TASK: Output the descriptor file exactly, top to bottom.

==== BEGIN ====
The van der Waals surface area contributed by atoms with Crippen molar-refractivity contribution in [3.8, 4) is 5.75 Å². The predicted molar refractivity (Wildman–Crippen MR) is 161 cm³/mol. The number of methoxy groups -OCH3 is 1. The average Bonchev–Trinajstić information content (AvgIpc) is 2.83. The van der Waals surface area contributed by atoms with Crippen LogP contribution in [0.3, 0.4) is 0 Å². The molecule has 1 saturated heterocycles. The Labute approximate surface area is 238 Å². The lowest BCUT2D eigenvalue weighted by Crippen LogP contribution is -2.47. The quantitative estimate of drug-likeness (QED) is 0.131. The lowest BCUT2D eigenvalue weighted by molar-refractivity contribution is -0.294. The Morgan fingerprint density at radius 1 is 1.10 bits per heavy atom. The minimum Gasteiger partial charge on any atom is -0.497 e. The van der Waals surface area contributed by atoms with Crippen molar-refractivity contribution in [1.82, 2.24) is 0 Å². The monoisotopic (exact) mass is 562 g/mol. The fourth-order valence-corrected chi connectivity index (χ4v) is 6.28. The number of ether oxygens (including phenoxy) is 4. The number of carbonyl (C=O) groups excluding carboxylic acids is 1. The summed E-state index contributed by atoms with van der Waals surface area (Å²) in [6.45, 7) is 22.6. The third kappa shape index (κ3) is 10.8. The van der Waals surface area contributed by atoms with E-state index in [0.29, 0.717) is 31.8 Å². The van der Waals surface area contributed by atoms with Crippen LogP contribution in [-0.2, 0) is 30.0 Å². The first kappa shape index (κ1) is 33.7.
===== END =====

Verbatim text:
The van der Waals surface area contributed by atoms with Crippen molar-refractivity contribution in [3.8, 4) is 5.75 Å². The predicted molar refractivity (Wildman–Crippen MR) is 161 cm³/mol. The number of methoxy groups -OCH3 is 1. The average Bonchev–Trinajstić information content (AvgIpc) is 2.83. The van der Waals surface area contributed by atoms with Crippen LogP contribution in [0.3, 0.4) is 0 Å². The molecule has 1 saturated heterocycles. The Labute approximate surface area is 238 Å². The lowest BCUT2D eigenvalue weighted by Crippen LogP contribution is -2.47. The quantitative estimate of drug-likeness (QED) is 0.131. The lowest BCUT2D eigenvalue weighted by molar-refractivity contribution is -0.294. The Morgan fingerprint density at radius 1 is 1.10 bits per heavy atom. The minimum Gasteiger partial charge on any atom is -0.497 e. The van der Waals surface area contributed by atoms with Crippen molar-refractivity contribution in [1.82, 2.24) is 0 Å². The monoisotopic (exact) mass is 562 g/mol. The fourth-order valence-corrected chi connectivity index (χ4v) is 6.28. The number of ether oxygens (including phenoxy) is 4. The number of carbonyl (C=O) groups excluding carboxylic acids is 1. The summed E-state index contributed by atoms with van der Waals surface area (Å²) in [6.45, 7) is 22.6. The third kappa shape index (κ3) is 10.8. The van der Waals surface area contributed by atoms with E-state index in [0.29, 0.717) is 31.8 Å². The van der Waals surface area contributed by atoms with Crippen LogP contribution in [-0.2, 0) is 30.0 Å². The first kappa shape index (κ1) is 33.7.